In addition, the method did not result in contamination of the silicon chips with other elements, such as oxygen or carbon, which was a problem in earlier studies.

According to the authors, a key advantage is that the method used is scalable and cost-effective, and the equipment — an ion implanter — is already commonly found in labs that fabricate microchips for classical computers. 

“We needed to take into account how the method could be scaled in the future to allow the manufacturing of a large-scale quantum computer. This required the use of a process that is compatible with existing silicon processing,” said Acharya.

Making error-free quantum computers

This research lays the foundations to fabricate the materials necessary for high-quality qubits, said Richard Curry, professor of advanced electronic materials at the University of Manchester. He estimates that this new method could extend the time qubits can hold on to information without errors from about one millisecond in natural silicon to around ten seconds in purified silicon.

The next step will be to assess the effect of the highly-purified silicon chips on the performance of small-scale qubit systems. 

“A single qubit device based on this material can be readily implemented now,” said Curry. “Multi-qubit devices will emerge in the next year or so but a one million qubit computer, generally thought to be required for error corrected quantum computing, is still a good few years away but becoming visible on the horizon.”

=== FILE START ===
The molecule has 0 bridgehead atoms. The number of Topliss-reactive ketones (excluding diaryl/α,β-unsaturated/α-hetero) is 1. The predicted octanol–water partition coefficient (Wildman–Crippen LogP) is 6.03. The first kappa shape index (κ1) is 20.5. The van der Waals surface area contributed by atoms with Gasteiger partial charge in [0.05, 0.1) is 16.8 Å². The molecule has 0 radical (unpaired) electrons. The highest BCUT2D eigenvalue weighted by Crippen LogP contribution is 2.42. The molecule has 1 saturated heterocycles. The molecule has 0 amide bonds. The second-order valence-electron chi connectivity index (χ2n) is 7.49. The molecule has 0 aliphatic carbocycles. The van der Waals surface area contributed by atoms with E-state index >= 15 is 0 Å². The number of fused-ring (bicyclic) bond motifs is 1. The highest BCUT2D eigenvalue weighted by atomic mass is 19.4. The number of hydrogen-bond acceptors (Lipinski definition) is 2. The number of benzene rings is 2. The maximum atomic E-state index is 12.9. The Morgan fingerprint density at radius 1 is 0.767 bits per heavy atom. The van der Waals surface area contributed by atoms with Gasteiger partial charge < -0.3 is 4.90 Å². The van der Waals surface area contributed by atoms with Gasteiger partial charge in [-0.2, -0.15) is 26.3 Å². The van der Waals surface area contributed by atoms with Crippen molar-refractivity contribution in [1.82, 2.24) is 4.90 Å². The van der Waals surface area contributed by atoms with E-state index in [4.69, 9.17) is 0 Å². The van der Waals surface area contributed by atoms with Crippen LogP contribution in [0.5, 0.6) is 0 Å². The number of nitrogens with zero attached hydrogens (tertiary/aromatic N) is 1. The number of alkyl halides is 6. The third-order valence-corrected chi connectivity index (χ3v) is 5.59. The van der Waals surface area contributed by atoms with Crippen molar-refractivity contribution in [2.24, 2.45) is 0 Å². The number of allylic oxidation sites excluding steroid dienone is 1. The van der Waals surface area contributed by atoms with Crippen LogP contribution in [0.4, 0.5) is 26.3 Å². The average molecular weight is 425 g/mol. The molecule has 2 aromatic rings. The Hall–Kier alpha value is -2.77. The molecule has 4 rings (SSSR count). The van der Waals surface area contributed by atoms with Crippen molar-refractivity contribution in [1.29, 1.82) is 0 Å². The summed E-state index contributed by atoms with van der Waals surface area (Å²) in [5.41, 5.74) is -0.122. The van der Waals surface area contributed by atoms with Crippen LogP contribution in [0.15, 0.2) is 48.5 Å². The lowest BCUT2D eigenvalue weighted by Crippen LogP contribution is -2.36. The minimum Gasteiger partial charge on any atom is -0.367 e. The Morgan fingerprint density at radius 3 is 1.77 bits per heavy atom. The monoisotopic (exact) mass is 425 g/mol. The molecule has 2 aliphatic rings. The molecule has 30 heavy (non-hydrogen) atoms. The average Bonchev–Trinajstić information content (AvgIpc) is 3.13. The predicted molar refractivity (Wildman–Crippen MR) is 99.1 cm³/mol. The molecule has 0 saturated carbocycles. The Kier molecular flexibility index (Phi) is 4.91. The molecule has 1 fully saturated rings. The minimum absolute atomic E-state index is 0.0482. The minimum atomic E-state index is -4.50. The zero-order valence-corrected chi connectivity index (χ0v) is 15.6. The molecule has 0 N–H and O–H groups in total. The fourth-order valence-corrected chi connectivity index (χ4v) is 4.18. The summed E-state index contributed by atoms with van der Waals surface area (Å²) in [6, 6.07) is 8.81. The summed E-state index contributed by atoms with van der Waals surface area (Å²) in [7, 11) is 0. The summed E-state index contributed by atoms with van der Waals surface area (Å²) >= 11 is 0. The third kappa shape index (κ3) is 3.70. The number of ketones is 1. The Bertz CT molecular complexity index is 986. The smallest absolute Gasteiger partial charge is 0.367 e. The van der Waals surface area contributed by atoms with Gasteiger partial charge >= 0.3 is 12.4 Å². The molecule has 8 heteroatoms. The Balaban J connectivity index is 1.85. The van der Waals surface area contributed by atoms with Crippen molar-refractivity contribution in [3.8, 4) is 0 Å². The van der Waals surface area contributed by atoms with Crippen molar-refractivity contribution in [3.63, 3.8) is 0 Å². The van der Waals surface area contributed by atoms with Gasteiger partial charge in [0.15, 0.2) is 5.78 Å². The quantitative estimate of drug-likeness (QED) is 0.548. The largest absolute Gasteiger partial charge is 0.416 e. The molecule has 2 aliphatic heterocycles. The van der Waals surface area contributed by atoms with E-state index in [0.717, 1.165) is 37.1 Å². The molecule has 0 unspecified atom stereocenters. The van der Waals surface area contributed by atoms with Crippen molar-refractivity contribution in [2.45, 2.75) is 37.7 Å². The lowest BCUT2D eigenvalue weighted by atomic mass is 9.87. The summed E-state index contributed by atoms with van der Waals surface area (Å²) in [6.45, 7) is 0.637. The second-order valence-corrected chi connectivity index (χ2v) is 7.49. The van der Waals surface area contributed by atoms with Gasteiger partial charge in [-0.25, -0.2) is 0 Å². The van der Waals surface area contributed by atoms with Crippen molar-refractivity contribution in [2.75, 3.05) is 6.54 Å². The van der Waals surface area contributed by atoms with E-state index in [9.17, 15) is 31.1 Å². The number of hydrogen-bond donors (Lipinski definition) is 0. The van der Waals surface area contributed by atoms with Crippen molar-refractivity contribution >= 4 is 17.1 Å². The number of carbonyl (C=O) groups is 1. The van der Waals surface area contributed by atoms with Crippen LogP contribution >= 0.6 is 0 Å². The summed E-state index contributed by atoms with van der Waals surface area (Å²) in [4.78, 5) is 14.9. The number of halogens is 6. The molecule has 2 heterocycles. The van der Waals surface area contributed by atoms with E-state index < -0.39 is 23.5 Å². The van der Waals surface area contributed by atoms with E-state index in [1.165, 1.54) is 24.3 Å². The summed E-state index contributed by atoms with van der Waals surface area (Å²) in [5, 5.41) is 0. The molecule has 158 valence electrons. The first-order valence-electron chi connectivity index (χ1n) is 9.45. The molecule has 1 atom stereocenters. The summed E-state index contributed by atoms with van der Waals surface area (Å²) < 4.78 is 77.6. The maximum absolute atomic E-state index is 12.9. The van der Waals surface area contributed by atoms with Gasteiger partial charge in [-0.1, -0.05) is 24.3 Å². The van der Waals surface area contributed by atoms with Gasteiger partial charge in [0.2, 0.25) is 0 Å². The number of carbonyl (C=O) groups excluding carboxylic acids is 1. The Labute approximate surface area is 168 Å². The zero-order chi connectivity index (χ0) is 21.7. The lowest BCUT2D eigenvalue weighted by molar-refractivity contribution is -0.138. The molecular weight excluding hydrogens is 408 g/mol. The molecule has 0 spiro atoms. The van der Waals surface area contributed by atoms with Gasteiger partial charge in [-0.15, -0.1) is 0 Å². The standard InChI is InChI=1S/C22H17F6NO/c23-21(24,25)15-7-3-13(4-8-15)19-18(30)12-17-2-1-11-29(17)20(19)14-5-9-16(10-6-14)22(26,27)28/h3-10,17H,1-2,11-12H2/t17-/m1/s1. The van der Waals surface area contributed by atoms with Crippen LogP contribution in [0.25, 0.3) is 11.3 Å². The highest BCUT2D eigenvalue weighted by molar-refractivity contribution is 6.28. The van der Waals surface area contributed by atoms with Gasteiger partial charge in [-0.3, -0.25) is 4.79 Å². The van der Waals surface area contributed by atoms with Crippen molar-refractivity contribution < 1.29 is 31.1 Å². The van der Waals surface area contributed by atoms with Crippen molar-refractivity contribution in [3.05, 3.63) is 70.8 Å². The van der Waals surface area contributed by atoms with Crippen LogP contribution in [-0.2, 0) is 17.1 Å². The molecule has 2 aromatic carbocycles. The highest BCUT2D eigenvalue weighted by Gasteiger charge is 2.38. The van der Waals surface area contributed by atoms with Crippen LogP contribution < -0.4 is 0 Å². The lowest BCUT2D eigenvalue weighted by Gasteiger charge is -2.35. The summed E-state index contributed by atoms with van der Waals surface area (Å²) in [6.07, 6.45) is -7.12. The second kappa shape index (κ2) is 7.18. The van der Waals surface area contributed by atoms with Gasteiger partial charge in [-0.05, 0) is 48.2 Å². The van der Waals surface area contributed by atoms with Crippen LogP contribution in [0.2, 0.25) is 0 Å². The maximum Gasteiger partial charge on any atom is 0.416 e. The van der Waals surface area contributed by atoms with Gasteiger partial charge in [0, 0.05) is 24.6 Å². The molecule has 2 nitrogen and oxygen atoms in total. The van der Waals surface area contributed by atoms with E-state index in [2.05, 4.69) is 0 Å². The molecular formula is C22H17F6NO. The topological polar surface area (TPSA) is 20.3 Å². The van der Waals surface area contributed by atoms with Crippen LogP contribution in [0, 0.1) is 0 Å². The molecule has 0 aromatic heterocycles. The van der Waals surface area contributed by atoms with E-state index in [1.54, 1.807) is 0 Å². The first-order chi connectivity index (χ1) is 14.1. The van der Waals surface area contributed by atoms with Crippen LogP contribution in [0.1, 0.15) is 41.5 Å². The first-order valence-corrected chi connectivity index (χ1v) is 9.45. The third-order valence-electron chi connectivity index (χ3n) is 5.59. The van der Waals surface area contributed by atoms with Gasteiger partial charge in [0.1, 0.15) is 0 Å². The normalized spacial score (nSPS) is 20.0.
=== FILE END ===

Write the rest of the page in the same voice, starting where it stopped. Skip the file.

Quantum computers are still in development, and there are currently multiple approaches to building the qubits inside them. Silicon-based qubits, such as the ones used in this study, have the major advantage of using materials and techniques that are already commonplace in the manufacturing of silicon microchips for classical computers.

“One of the drivers for developing a silicon-based qubit system is to leverage from the decades of knowledge in device scaling gained from microelectronics research,” said Curry. “Ensuring that our method was compatible with future manufacturing was an important driver, hence our turning to ion implantation which is commonly used by the microelectronic industry.”

This new method is a major milestone for silicon-based quantum computers towards the goal of making reliable and scalable quantum computers. “Without our research it would be unlikely that a silicon-based quantum computer would be competitive with alternative quantum computing systems,” added Curry.

In the future, he expects a number of approaches to quantum computing to be used in large-scale quantum computers, possibly with hybrid systems that combine different approaches. “It is likely that each will find its niche for addressing particular types of problems and they will co-exist,” Curry concluded.

Reference: Ravi Acharya et al., Highly 28Si enriched silicon by localised focused ion beam implantation, Communications Materials (2024). DOI: 10.1038/s43246-024-00498-0